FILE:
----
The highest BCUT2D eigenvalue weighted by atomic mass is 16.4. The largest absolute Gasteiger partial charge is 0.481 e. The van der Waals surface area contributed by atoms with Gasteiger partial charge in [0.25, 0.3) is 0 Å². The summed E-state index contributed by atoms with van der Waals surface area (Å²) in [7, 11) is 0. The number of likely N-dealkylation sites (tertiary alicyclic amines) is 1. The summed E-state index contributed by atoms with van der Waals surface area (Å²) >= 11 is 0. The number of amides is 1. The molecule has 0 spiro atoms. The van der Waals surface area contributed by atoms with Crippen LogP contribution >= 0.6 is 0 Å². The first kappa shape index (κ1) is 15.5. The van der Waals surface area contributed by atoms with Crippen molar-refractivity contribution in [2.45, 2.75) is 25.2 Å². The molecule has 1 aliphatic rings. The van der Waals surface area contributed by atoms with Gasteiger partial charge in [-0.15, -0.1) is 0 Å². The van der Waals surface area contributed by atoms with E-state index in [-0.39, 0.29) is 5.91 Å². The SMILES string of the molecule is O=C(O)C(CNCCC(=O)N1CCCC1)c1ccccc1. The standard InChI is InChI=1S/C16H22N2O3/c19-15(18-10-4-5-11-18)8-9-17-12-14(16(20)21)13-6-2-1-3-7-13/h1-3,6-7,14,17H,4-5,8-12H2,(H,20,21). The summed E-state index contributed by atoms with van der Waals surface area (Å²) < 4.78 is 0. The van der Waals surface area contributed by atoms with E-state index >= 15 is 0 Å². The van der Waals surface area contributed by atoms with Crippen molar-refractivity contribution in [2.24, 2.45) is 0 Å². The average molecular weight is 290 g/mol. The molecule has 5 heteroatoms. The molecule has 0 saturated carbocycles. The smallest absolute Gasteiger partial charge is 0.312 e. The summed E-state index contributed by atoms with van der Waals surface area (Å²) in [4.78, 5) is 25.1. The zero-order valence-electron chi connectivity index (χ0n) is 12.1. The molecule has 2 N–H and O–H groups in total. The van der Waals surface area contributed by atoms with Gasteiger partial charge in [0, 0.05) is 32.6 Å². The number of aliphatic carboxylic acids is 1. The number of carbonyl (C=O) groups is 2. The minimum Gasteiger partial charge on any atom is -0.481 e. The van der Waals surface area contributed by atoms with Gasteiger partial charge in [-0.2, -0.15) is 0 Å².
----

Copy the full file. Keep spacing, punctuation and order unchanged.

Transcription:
The highest BCUT2D eigenvalue weighted by atomic mass is 16.4. The largest absolute Gasteiger partial charge is 0.481 e. The van der Waals surface area contributed by atoms with Gasteiger partial charge in [0.25, 0.3) is 0 Å². The summed E-state index contributed by atoms with van der Waals surface area (Å²) in [7, 11) is 0. The number of likely N-dealkylation sites (tertiary alicyclic amines) is 1. The summed E-state index contributed by atoms with van der Waals surface area (Å²) >= 11 is 0. The number of amides is 1. The molecule has 0 spiro atoms. The van der Waals surface area contributed by atoms with Crippen LogP contribution >= 0.6 is 0 Å². The first kappa shape index (κ1) is 15.5. The van der Waals surface area contributed by atoms with Crippen molar-refractivity contribution in [2.45, 2.75) is 25.2 Å². The molecule has 1 aliphatic rings. The van der Waals surface area contributed by atoms with Gasteiger partial charge in [-0.15, -0.1) is 0 Å². The van der Waals surface area contributed by atoms with E-state index in [-0.39, 0.29) is 5.91 Å². The SMILES string of the molecule is O=C(O)C(CNCCC(=O)N1CCCC1)c1ccccc1. The standard InChI is InChI=1S/C16H22N2O3/c19-15(18-10-4-5-11-18)8-9-17-12-14(16(20)21)13-6-2-1-3-7-13/h1-3,6-7,14,17H,4-5,8-12H2,(H,20,21). The summed E-state index contributed by atoms with van der Waals surface area (Å²) < 4.78 is 0. The van der Waals surface area contributed by atoms with E-state index >= 15 is 0 Å². The van der Waals surface area contributed by atoms with Crippen molar-refractivity contribution in [2.24, 2.45) is 0 Å². The average molecular weight is 290 g/mol. The molecule has 5 heteroatoms. The molecule has 0 saturated carbocycles. The smallest absolute Gasteiger partial charge is 0.312 e. The summed E-state index contributed by atoms with van der Waals surface area (Å²) in [4.78, 5) is 25.1. The zero-order valence-electron chi connectivity index (χ0n) is 12.1. The molecule has 2 N–H and O–H groups in total. The van der Waals surface area contributed by atoms with Gasteiger partial charge in [0, 0.05) is 32.6 Å². The number of aliphatic carboxylic acids is 1. The number of carbonyl (C=O) groups is 2. The minimum Gasteiger partial charge on any atom is -0.481 e. The van der Waals surface area contributed by atoms with Gasteiger partial charge in [-0.2, -0.15) is 0 Å².